In response, a colleague and I started to offer interviews for our students. A moment when we would meet – no longer teacher and students, just two people – to talk about life outside of school, future plans, netflix shows and hobbies. I was nervous at first because I didn’t know how students would respond to this new form of talking. 

The fifteen minutes time slots we had allocated per interview were almost always exceeded. There was just too much to talk, think and laugh about. I was left wondering, smiling and immensely grateful for the glimpses I was allowed in someone else’s life and sweet moments of connection. 

Create connection today. 

Call a long lost friend.
Take a minute to ask more than the obligatory “How are you?”.
Smile at a stranger.
Be bold and take the first step in sharing something personal. What you’ll get in return will be worth it. 


Writing for Five Minute Friday today.

Hidden in the Crowds


On Monday morning at 8 a.m., summer break was over. Six weeks of freedom and rest and quietness had come to an end.

What people outside the teaching profession don’t know: Going back to school after the big break is like turning a switch. Within one minute you go from silence to full-on noise, from solitude to crowded hallways, from rest to total chaos.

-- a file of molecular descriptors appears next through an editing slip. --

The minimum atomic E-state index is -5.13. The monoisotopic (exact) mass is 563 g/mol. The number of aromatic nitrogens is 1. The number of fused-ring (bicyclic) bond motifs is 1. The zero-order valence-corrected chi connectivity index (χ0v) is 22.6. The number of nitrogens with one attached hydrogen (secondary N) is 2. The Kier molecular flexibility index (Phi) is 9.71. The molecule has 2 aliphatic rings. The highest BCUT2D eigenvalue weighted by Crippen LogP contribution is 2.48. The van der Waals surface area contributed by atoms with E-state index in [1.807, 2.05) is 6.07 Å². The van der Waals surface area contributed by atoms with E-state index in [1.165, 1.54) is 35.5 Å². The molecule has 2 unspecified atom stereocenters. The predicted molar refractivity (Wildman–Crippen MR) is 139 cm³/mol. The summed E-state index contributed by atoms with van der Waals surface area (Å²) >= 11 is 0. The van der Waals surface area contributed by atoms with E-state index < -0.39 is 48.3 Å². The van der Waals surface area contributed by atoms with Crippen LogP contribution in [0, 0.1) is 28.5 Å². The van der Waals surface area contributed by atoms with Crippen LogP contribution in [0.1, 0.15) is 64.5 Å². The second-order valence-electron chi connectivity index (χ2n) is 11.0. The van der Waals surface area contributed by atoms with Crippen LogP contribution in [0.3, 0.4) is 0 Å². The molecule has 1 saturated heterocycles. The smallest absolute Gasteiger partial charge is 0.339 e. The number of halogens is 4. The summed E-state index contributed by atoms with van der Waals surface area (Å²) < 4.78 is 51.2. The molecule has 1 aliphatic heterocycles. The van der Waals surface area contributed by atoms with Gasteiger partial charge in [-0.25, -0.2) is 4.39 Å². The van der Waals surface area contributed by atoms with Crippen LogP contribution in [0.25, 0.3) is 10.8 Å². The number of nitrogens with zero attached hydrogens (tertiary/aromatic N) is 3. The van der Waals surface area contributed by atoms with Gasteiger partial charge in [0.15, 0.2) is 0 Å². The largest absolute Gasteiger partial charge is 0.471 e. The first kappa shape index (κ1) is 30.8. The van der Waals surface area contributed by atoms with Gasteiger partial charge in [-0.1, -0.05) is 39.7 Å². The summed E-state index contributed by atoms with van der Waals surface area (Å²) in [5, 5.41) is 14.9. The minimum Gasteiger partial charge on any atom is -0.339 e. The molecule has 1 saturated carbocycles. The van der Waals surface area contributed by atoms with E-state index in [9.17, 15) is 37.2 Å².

One hour in and you feel like the holidays are already light years away.

This week has been hard.
Sore feet, messed up brain, tired soul.
All I could feel, when I feel into bed at night, was exhausted.
That’s not all what I want to feel. This can’t be it.

When we are stressed, we often lose focus and overlook the really important things.

In the midst of our busyness, there are these little moments of joy.
In the hectic of our task-driven lives, there are these beautiful encounters of human connection.
In the sea of faces, there are these special people who stand out in the crowd and surprise you.
Beyond the endless to- do lists there’s the gift of Sabbath and the promise that we are not what we do.

This is it.
This is what I want to learn in this new crazy year ahead of me:
Watch out for the essentials.
Pay attention to what’s hidden in the crowds.


Writing for Five Minute Friday today.

This Is Not What My Life Was Supposed to Be Like (On Turning Thirty)

I turned thirty last week – a time to look back and reflect on the big things in life.